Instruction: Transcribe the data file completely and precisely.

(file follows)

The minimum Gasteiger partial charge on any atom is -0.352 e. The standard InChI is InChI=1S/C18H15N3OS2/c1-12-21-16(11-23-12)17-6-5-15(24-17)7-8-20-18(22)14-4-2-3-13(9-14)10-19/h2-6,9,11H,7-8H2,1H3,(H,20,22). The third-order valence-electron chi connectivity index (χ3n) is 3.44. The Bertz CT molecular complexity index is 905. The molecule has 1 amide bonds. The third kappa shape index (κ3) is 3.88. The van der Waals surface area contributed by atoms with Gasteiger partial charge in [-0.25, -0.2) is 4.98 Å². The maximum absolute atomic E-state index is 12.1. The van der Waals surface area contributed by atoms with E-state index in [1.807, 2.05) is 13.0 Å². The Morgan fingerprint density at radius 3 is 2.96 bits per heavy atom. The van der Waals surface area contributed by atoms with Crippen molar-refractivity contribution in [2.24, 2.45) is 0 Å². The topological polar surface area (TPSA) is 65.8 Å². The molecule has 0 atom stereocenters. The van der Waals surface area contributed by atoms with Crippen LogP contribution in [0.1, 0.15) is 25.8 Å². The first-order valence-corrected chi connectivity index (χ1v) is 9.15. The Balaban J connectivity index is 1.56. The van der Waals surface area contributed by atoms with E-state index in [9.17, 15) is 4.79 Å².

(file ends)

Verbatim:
The minimum Gasteiger partial charge on any atom is -0.352 e. The standard InChI is InChI=1S/C18H15N3OS2/c1-12-21-16(11-23-12)17-6-5-15(24-17)7-8-20-18(22)14-4-2-3-13(9-14)10-19/h2-6,9,11H,7-8H2,1H3,(H,20,22). The third-order valence-electron chi connectivity index (χ3n) is 3.44. The Bertz CT molecular complexity index is 905. The molecule has 1 amide bonds. The third kappa shape index (κ3) is 3.88. The van der Waals surface area contributed by atoms with Gasteiger partial charge in [-0.25, -0.2) is 4.98 Å². The maximum absolute atomic E-state index is 12.1. The van der Waals surface area contributed by atoms with E-state index in [1.807, 2.05) is 13.0 Å². The Morgan fingerprint density at radius 3 is 2.96 bits per heavy atom. The van der Waals surface area contributed by atoms with Crippen molar-refractivity contribution in [2.24, 2.45) is 0 Å². The topological polar surface area (TPSA) is 65.8 Å². The molecule has 0 atom stereocenters. The van der Waals surface area contributed by atoms with Crippen LogP contribution in [0.1, 0.15) is 25.8 Å². The first-order valence-corrected chi connectivity index (χ1v) is 9.15. The Balaban J connectivity index is 1.56. The van der Waals surface area contributed by atoms with E-state index in [9.17, 15) is 4.79 Å².